Please…this is not a license to play your Mesa Boogie octal rectifier (I’m assuming that’s the correct way to say ‘8 rectifiers, but I’m not sure…because it doesn’t exist…I was just trying to make a point via exaggeration……hmm…note to self…points made by exaggeration seem to become less poignant when you explain them in parentheses) up to its full 100 watts of tube power. No. Don’t. But there are times when a little more stage volume is necessary, not for tone (gasp!…there’s more important things than tone?!), but for the live feel of the band.
For instance, the other night at a church, where I can usually play at my amp’s full 30 watts, I switched down to 15, because the normal drummer was not playing. The new drummer was really, really good; just not as loud. Loudness does not equal skill, guys. No matter what Oz Fox says. (For those of you who don’t know, Oz Fox was one of the original Stryper guitarists. I saw him guest with Guardian one time…oh yes, I said Guardian…this was like 1998…and his guitar was so loud, my knees were literally buckling. Then he went over to the house speakers that were the giant, 12-foot JBL ones sitting on the stage, and…I am not making this up…turned them up. It was like, ‘My amps are already at 11. Where can I get more volume? Hey, look! A bigger amp!’ It was at that point that I decided to cover my ears. And I still heard every note he played.) But the regular drummer is really good, too; one of the best I’ve played with. He just pounds the very life out of those drums.
This is Stryper. And I’m almost positive they’re all dudes. And you think, well, it was the ’80’s. Things have gotten better since then. Ya, maybe not so much. This is from their latest album in 2006:
Oh yes. They dumped the transvestite thing for…what is that? Naked men being born in honey-mustard? Maybe bad taste is just bad taste, no matter what decade you’re in. And someone please help the one on the bottom right, because I think he’s being choked by the umbilical cord. And in fairness, Stryper did do a lot for the Christian music of their generation, and a lot for the Lord. But to say there was no cheesiness involved…well, let’s just say that there absolutely was cheesiness involved. And if you don’t believe me, did you even look at the above pictures?
Anyway, so I’m down at my amp’s 15 watt setting during practice, and the volume on stage is fine. You can hear everybody, and everybody’s playing fine. But there’s a feel that’s missing. And I realize that the band is not being driven by anything. Now, if you asked them, they probably wouldn’t say something needs to be louder. But it’s a perception thing. You can tell when there’s just no energy. And sometimes, a little push can make all the difference. So I flipped back up to the 30 watt setting, but turned the master volume down some. And then I waitied until the song started to build, turned on my volume pedal, and built into the song’s crescendo at my now louder volume. And you could see the energy it gave. Everyone was now ‘feeling’ the music, and the song started to take off. The worship leader motioned for another chorus, the drummer started to hit his peak, the other guitarist wanted to break into a solo, and the bassist and keyboardist started pounding. And take note that I said the other guitarist wanted to break into a solo. This means that I was not solo-ing when I turned up. Getting your guitar feel to drive the band more doesn’t work if you start with a solo…it takes what you intended to be unselfish and for the band, and makes it sound like you’re being ego-ish. (I think the correct word is probably egotistical…definitely don’t feel like deleting it, though.) You gotta do this with rhythm.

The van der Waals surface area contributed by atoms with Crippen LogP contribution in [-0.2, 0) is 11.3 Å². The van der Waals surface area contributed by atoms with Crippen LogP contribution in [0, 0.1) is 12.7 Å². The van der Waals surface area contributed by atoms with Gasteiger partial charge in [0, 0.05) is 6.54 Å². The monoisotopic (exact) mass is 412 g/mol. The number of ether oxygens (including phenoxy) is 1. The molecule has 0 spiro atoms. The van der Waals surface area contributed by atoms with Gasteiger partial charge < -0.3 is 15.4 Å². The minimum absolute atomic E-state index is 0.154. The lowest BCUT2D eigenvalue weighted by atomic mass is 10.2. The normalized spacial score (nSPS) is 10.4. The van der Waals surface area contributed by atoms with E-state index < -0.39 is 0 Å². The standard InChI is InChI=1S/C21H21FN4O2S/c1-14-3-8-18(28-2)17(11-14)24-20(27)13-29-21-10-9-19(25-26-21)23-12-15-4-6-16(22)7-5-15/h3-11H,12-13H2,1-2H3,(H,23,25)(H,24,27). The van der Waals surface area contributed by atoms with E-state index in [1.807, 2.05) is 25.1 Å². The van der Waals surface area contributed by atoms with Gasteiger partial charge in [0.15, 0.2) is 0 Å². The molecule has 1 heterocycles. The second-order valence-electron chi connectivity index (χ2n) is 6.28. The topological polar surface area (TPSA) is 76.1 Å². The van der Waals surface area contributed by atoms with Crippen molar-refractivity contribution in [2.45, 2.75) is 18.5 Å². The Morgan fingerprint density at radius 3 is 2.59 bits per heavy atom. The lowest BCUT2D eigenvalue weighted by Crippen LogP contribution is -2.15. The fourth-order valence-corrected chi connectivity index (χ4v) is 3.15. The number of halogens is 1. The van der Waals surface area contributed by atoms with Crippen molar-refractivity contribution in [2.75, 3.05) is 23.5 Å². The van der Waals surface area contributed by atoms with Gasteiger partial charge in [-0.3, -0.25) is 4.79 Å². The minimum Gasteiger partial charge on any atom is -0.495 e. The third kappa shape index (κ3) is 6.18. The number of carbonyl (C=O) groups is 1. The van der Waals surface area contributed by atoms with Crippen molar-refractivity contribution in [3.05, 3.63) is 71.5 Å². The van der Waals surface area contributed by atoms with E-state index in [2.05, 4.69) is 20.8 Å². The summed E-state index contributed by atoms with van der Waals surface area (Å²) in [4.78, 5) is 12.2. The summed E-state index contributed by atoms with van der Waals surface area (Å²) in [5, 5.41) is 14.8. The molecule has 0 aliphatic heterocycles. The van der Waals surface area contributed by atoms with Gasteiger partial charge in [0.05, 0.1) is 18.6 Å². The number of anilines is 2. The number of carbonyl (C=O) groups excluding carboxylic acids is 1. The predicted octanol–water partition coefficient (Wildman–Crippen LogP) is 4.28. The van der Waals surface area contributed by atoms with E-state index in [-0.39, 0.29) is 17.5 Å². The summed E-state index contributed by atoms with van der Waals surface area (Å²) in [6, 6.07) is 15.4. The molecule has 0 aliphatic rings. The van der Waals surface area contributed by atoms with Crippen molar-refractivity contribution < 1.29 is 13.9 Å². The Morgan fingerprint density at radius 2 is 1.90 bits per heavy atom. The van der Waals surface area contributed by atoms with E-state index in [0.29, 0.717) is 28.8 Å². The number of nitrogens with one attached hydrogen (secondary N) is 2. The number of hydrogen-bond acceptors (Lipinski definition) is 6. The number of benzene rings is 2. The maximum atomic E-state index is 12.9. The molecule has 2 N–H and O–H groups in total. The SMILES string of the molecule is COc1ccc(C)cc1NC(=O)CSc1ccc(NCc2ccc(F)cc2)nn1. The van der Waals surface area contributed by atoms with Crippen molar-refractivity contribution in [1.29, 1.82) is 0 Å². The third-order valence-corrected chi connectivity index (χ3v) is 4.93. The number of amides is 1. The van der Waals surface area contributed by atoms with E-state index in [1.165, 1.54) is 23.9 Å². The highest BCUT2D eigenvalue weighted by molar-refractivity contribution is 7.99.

Now, it didn’t have to be me. It could have been any of the instruments coaxing the others to crescendo. It just happened that I noticed it first. And please, please, please (for the love of everything you hold dear, please note this), note that I did not turn up much. Just enough to where the stage volume of my guitar could drive the band a bit more. But the sound tech probably did not even notice. It’s a subtle change, but one that needs to happen sometimes. There are points sometimes when you have to stop worrying about what you’re playing, what your tone sounds like, wondering if maybe by some slight chance Edge is going to show up to church tonight and what he’ll think of your delay tones (admittedly that’s probably just me…but unfortunately, it is not made up), and listen to what the band needs from your feel. Not from your sound, but from your feel. And then, if the feel is lacking, you just might have to turn up a little.
And you’ll know if you’ve turned up too much. Ya. From every other person in the band, including the sound tech (he’s probably the most important person in the band). The nice ones will just kind of back off on their instrument and then wait until the song is over to say something kind and non-committal like, ‘Did it sound to everyone else like the monitor mix just went down? I’m having trouble hearing.’ The not so gentle ones (usually the background vocalists…just a quick side note…do not make them angry!! And I mean that in the best possible way, background vocalists. I love you, but I really do not want you to be angry with me) will say something like, ‘What’s that horrible screeching sound coming from somewhere on the right side of the stage, right where that guitar amp is?’
Yep. You’ll know. So try to find that place where your sound is quiet enough to not overpower the mix, but loud enough to drive some good feel out of the band. And Stryper is funny.